Ryan Goss of the ANU Law School has written the first comprehensive summary of the voting franchise at local government elections throughout Australia. Disturbingly, in most places, non-resident property owners and companies can also vote — and in Sydney and Melbourne, companies get more than one vote. Goss argues that the Queensland model, which gives one vote to each human resident who is on the State electoral roll, should be rolled out nationwide: “Local governments operate as an important form of government in contemporary Australia, and Australians should have an equal say in electing those governments and an equal opportunity to hold those governments accountable at the ballot box. … Allowing plural voting by those who own properties or those appointed by corporations is inconsistent with … notions of political equality as assigning to ‘each citizen an equal vote’.” This is an important issue. We should not countenance any amendment to include local government in the Australian Constitution — and certainly not with powers of taxation, as the Liberal Party has suggested — without a guarantee of fair council elections.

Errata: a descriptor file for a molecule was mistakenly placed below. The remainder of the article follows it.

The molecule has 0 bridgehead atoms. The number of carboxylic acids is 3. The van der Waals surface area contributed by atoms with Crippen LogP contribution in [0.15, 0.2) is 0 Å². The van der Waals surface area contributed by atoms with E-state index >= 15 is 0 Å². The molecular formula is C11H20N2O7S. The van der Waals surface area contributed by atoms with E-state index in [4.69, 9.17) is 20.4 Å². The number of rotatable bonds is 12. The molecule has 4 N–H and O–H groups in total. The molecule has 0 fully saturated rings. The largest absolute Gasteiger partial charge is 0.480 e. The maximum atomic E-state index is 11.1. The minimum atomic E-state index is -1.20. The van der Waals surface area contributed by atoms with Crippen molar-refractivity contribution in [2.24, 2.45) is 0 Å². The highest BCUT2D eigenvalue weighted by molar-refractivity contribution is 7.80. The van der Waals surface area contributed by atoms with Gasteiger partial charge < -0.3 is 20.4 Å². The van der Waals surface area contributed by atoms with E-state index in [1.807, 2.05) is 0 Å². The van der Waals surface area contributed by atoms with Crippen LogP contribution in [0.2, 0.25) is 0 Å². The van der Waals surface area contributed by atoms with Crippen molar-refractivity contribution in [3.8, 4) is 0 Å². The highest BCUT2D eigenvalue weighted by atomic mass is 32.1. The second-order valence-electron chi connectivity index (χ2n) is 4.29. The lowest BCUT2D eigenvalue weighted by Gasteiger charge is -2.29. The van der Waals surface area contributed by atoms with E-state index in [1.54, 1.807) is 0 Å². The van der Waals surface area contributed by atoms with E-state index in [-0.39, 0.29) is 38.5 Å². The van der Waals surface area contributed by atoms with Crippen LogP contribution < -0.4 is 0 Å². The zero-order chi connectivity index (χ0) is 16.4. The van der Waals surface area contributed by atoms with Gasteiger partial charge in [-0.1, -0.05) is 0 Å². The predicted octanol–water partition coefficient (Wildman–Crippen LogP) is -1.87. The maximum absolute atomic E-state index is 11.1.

15 February 2019